“I was also a charioteer, once. I drove my father's chariot. And I, too, long to do it again. Though,” he raised his eyes to meet Marcus's, and his face was pensive and drawn. “I know that I will not.”
Marcus felt his chest grow unexpectedly tight with sympathy, to think that they shared this common ground, this common loss, a kinship in the love of the race, the speed, the heartpounding rush that only a hurtling chariot pair could provide. It was a discomforting thought for him to recall how he had contemplated the possibility of breaking Esca as one might break a horse. The man before him was a slave, sure enough, but he, too, had known the wild gallop that sent up white flecks of foaming sweat upon the necks of the horses. He too had known that freedom.
“Io, Saturnalia,” Esca said, solemn and so softly that only they two could hear. He raised his cup to Marcus. Marcus echoed his words, and they toasted each other in silence, sharing an uneasy moment of solidarity and sadness.
“Hi, you two,” Aquila said, his voice booming jovially from the opposite end of the table, “why don't you join the party. It's like a funeral where you're sitting. Listen to this – Stephanos met a man in the market the other day who has seen a real, living cameleopard. Even you have not seen one of those, have you, Marcus?”
“No, uncle,” Marcus said, smiling to see that the wine-flush was also in his uncle's cheeks. “I have not.”
“Do you know of this beast, Esca?”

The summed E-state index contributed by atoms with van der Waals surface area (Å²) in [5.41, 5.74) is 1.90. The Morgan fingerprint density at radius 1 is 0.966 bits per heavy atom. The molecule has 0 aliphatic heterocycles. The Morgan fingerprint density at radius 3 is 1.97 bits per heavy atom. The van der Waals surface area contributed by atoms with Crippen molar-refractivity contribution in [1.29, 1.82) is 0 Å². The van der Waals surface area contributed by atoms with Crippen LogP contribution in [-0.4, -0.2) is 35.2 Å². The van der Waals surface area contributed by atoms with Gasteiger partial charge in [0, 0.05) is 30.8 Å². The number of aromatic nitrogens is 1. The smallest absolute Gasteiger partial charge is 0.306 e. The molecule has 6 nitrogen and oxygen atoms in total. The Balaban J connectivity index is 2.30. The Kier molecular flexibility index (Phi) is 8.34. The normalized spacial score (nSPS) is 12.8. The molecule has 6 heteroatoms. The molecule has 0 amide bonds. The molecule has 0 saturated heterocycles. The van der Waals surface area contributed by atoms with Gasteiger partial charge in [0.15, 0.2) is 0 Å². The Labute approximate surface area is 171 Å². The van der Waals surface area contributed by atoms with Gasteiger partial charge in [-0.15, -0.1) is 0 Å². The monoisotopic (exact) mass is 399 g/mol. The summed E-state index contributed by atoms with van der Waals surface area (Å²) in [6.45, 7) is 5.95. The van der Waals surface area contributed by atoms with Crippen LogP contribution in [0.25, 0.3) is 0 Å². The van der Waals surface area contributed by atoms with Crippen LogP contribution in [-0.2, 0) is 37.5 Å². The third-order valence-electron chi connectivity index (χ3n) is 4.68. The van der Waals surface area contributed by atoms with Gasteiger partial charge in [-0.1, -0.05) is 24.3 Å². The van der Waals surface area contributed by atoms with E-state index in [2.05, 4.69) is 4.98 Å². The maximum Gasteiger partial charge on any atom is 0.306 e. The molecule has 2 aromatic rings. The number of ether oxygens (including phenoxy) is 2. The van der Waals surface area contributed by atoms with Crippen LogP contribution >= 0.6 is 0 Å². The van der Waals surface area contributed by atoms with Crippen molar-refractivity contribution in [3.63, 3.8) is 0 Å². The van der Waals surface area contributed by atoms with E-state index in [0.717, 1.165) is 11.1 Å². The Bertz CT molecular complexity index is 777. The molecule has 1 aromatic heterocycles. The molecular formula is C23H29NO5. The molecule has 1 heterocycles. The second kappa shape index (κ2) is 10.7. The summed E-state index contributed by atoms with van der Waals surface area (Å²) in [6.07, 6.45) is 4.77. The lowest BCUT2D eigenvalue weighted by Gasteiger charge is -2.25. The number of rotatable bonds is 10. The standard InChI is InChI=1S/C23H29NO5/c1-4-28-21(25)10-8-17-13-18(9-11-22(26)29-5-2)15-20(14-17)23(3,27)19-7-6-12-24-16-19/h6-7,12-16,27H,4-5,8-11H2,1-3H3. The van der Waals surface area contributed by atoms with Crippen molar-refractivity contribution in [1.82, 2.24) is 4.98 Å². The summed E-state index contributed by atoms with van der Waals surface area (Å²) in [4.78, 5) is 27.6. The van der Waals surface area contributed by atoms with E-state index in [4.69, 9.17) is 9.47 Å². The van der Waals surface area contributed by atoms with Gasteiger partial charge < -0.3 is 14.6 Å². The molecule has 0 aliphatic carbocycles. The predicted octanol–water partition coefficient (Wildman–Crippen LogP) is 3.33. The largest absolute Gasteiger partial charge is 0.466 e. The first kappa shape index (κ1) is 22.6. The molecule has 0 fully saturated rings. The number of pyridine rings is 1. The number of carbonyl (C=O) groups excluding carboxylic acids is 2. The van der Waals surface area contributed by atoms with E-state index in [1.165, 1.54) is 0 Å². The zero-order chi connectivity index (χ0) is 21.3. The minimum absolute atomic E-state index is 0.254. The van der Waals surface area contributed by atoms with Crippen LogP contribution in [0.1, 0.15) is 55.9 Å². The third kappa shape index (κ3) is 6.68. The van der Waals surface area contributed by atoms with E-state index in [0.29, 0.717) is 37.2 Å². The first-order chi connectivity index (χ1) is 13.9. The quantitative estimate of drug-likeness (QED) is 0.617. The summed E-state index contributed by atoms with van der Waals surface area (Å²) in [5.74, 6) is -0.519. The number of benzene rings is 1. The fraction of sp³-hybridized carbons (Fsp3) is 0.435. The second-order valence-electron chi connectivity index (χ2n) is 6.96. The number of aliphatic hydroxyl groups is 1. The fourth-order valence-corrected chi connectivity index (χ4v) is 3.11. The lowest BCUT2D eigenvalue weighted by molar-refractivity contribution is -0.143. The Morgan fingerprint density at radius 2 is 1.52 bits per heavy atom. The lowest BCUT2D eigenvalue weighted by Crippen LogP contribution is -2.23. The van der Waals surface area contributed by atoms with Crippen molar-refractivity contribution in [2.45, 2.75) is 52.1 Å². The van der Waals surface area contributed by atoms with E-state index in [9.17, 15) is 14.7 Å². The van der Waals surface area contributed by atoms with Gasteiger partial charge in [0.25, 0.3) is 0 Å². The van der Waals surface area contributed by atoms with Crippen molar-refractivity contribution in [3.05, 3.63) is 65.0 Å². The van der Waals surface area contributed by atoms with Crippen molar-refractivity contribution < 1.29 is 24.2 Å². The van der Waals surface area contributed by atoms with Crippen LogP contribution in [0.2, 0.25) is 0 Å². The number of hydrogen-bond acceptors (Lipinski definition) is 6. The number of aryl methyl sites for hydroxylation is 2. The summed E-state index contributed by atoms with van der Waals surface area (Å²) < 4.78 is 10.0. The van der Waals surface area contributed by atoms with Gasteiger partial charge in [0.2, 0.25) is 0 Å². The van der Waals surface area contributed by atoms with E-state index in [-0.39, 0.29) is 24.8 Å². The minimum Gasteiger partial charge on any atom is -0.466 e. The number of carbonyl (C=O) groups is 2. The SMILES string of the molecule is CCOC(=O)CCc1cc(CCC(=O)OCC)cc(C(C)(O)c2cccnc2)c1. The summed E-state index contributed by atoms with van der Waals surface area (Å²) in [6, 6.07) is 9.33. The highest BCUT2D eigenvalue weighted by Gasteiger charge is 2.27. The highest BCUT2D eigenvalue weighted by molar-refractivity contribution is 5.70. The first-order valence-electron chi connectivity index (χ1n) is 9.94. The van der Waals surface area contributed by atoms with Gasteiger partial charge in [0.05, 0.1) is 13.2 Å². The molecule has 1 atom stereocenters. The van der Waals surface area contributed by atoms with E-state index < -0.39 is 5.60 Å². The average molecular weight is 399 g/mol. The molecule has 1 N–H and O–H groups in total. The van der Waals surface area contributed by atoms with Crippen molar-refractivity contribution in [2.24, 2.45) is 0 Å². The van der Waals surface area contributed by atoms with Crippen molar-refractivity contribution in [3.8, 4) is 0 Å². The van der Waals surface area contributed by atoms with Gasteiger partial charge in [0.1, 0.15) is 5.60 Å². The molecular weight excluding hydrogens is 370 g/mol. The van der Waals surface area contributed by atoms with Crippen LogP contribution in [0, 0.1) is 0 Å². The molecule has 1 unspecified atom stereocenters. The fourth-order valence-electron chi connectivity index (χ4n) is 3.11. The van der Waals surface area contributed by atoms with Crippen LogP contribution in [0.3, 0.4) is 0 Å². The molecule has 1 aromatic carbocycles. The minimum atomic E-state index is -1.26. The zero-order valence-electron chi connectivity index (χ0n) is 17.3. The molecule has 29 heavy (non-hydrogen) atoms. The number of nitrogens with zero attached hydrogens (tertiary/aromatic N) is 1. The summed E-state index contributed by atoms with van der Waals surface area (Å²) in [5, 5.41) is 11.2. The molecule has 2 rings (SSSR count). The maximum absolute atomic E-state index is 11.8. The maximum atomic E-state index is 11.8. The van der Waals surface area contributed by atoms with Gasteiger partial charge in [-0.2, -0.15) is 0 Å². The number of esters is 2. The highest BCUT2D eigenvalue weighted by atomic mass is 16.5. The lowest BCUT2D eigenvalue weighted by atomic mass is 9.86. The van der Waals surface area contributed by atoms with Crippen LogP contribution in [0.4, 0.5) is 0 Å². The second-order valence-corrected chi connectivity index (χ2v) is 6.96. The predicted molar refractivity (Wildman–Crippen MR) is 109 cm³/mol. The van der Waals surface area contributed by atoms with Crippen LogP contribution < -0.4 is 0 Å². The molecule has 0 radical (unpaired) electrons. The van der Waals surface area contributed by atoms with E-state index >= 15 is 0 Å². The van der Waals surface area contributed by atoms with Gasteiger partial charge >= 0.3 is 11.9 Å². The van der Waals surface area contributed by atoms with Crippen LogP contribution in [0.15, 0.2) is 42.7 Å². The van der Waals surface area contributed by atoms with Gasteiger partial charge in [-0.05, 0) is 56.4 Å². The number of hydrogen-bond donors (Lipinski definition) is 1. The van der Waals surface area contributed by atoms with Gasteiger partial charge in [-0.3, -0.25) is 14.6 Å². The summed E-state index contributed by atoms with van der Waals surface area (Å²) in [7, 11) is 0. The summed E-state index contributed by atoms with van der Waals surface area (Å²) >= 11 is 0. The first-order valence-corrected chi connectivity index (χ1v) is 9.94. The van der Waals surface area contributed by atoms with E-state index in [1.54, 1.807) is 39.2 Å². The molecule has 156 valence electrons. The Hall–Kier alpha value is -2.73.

Esca shook his head.
“Well,” Aquila said, leaning back in his chair, “it has a head like that of a camel, and a neck like a horse's neck, but long – long like the branch of a tree, and on its hide there are these spots-”
Stephanos made a very distinct 'ahem' noise, and Aquila gestured to him, managing to look simultaneously impatient and apologetic,
“Yes, yes, of course. It's your story. You tell it, Stephanos.”
Marcus twisted in his chair, stretching out his legs under the table. He was sore from being on his feet all day, and he surreptitiously rocked the backs of his knuckles into the flesh around his scar, trying to ease the stiffness. Stephanos spread his arms wide to show how long the cameleopard's neck was, according to the tale he had heard in the market, and nearly knocked over Sassticca's wine cup. She gave him a clip round the ear, tutting and rolling her eyes, and Marcus chuckled softly as his uncle roared with laughter. Marcus shifted again as a sharp twinge went up his thigh, then jumped and looked down when he felt a hand slide next to his above his knee. Esca worked his thumb into the contracting muscle in Marcus's thigh, pushing Marcus's hand out of the way so he could get a better purchase. Esca did not look at him, focusing instead on the story Stephanos was telling them, but he inclined his head towards Marcus, saying under his breath,
“It pains you, doesn't it.”